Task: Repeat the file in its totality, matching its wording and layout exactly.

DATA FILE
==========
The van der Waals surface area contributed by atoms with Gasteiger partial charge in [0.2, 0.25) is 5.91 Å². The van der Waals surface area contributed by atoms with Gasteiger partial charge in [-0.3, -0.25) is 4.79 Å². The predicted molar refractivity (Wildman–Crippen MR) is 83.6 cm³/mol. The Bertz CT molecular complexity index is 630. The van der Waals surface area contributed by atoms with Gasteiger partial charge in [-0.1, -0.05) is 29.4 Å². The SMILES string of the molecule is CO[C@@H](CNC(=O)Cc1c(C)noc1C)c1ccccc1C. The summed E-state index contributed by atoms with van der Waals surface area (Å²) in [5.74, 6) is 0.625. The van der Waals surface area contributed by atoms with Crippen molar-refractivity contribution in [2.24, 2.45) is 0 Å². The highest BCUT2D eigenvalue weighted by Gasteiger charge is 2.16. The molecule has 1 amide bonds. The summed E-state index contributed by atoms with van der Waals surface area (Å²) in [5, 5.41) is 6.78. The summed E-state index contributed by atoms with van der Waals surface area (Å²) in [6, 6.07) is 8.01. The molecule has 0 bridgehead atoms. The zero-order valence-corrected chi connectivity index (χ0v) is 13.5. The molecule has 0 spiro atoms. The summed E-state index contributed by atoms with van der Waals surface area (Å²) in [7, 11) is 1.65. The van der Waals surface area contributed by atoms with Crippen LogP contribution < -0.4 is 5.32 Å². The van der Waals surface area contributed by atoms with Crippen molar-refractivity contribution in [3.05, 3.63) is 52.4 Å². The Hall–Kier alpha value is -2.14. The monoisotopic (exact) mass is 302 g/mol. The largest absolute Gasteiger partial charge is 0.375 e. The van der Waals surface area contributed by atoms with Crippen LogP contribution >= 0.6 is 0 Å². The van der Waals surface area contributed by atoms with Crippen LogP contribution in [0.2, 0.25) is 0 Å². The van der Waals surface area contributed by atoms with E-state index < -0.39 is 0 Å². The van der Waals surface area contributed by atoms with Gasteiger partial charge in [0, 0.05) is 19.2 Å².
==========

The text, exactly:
The van der Waals surface area contributed by atoms with Gasteiger partial charge in [0.2, 0.25) is 5.91 Å². The van der Waals surface area contributed by atoms with Gasteiger partial charge in [-0.3, -0.25) is 4.79 Å². The predicted molar refractivity (Wildman–Crippen MR) is 83.6 cm³/mol. The Bertz CT molecular complexity index is 630. The van der Waals surface area contributed by atoms with Gasteiger partial charge in [-0.1, -0.05) is 29.4 Å². The SMILES string of the molecule is CO[C@@H](CNC(=O)Cc1c(C)noc1C)c1ccccc1C. The summed E-state index contributed by atoms with van der Waals surface area (Å²) in [5.74, 6) is 0.625. The van der Waals surface area contributed by atoms with Crippen molar-refractivity contribution in [2.24, 2.45) is 0 Å². The highest BCUT2D eigenvalue weighted by Gasteiger charge is 2.16. The molecule has 1 amide bonds. The summed E-state index contributed by atoms with van der Waals surface area (Å²) in [5, 5.41) is 6.78. The summed E-state index contributed by atoms with van der Waals surface area (Å²) in [6, 6.07) is 8.01. The molecule has 0 bridgehead atoms. The zero-order valence-corrected chi connectivity index (χ0v) is 13.5. The molecule has 0 spiro atoms. The summed E-state index contributed by atoms with van der Waals surface area (Å²) in [7, 11) is 1.65. The van der Waals surface area contributed by atoms with Crippen LogP contribution < -0.4 is 5.32 Å². The van der Waals surface area contributed by atoms with Crippen molar-refractivity contribution in [3.05, 3.63) is 52.4 Å². The Hall–Kier alpha value is -2.14. The monoisotopic (exact) mass is 302 g/mol. The largest absolute Gasteiger partial charge is 0.375 e. The van der Waals surface area contributed by atoms with Crippen LogP contribution >= 0.6 is 0 Å². The van der Waals surface area contributed by atoms with Crippen LogP contribution in [0.2, 0.25) is 0 Å². The van der Waals surface area contributed by atoms with E-state index < -0.39 is 0 Å². The van der Waals surface area contributed by atoms with Gasteiger partial charge in [0, 0.05) is 19.2 Å².